With its elegant trellis frame, beaded swags and harmonious proportions, this chandelier relates to Louis XIV examples called 'lustres à lacé', occasionally supplied by the Menus-Plaisirs du Roi for the Royal fêtes and ceremonies organized by the King's Household or maison du Roi and for general Court entertainment. Such 'lustres à lacé' or 'en treillage' were considered precious objects as evidenced by the commission for a 'lustre en treillage' by Madame de Pompadour's for the château de Crécy and that by Louis XV several months after his 'maîtresse-en-chef' for a chandelier of the same model (discussed by Pierre Verlet, Les Bronzes Dorés Français du XVIIIème siècle, Paris, 1987, p.94). As Verlet further discusses, the abbé Jaubert distinguishes between three types of chandeliers in his Dictionnaire des Arts et Métiers, re-published in 1773: lustre 'à tige découverte', 'à consoles' and 'à lacé', such as the present lot, 'à cause des entrelacs de petits grains de verre dont ils sont presque tout couverts' (Ibid, p.93).
Unsurprisingly, it is in the retail of luxurious chandeliers that some of the most celebrated Parisian marchands-merciers such as Lazare-Duvaux, Claude-François Julliot and Delaroue did specialize. Julliot is recorded to have supplied a 'grand et beau chandelier de cristal de roche à six bobèches' to Louis XV in 1739 which was placed in the Petite Galerie at the château de Versailles. Related examples of Louis XIV chandeliers sold at auction include one sold, Christie's, Monaco, 16-17 June 2001, lot 743 (FF917,500 with premium) and another sold Christie's, Monaco, 13 December 1997, lot 103 (FF518,500 with premium).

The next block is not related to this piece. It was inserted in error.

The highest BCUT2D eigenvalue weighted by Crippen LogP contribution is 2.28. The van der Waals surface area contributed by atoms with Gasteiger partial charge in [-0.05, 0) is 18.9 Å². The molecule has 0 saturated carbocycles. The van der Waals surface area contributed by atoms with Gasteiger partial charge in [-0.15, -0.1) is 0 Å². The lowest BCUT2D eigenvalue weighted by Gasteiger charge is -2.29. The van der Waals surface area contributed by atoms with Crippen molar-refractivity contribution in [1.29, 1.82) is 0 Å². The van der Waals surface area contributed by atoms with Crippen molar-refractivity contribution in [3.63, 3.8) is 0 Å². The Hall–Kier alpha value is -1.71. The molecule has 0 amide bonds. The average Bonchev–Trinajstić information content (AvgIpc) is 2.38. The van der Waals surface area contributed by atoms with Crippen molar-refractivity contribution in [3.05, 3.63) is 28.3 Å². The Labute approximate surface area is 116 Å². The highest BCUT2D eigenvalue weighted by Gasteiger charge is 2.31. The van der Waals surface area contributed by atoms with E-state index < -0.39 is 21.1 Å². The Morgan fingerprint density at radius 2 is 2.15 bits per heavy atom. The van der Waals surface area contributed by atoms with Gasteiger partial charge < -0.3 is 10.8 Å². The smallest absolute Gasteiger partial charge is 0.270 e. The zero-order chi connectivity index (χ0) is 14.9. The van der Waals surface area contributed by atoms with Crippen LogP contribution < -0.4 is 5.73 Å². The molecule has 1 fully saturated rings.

The fashionable taste for 'lustre à lacé' was not only prevalent in France but also very much au goût du jour in Sweden, as illustrated by a closely related chandelier supplied to the Swedish Crown in 1754 for the significant sum of 3,000 livres, now at Drottningholm (ill. Ibid, p.93, fig.103). As in the case of the two above-mentioned Louis XIV examples sold at Christie's Monaco, the Drottningholm chandelier was -very appropriately- surmounted by a crown denoting the Royal connection.
In addition to the Louis XIV lustre à lacé from which it undoubtedly draws its inspiration, the present chandelier exemplifies the more whimsical and perhaps unrestrained approach adopted by North Italian makers at the time, with its jeu of multi-coloured beaded swags. Comparable Piedmontese examples include a chandelier formerly in the collection of Pietro Accorsi, Turin and another in the Palazzina di caccia at Stupinigi (both illustrated in G.Mariacher, Illuminazione in Italia dal Quattrocentio all'Ottocento, Milan, 1965, p.106); while a further related pair of chandeliers was sold les Petits Frères des Pauvres, 50e anniversaire, Gros & Delettrez, Paris, 20 October 1996, lot 160 (FF640,000).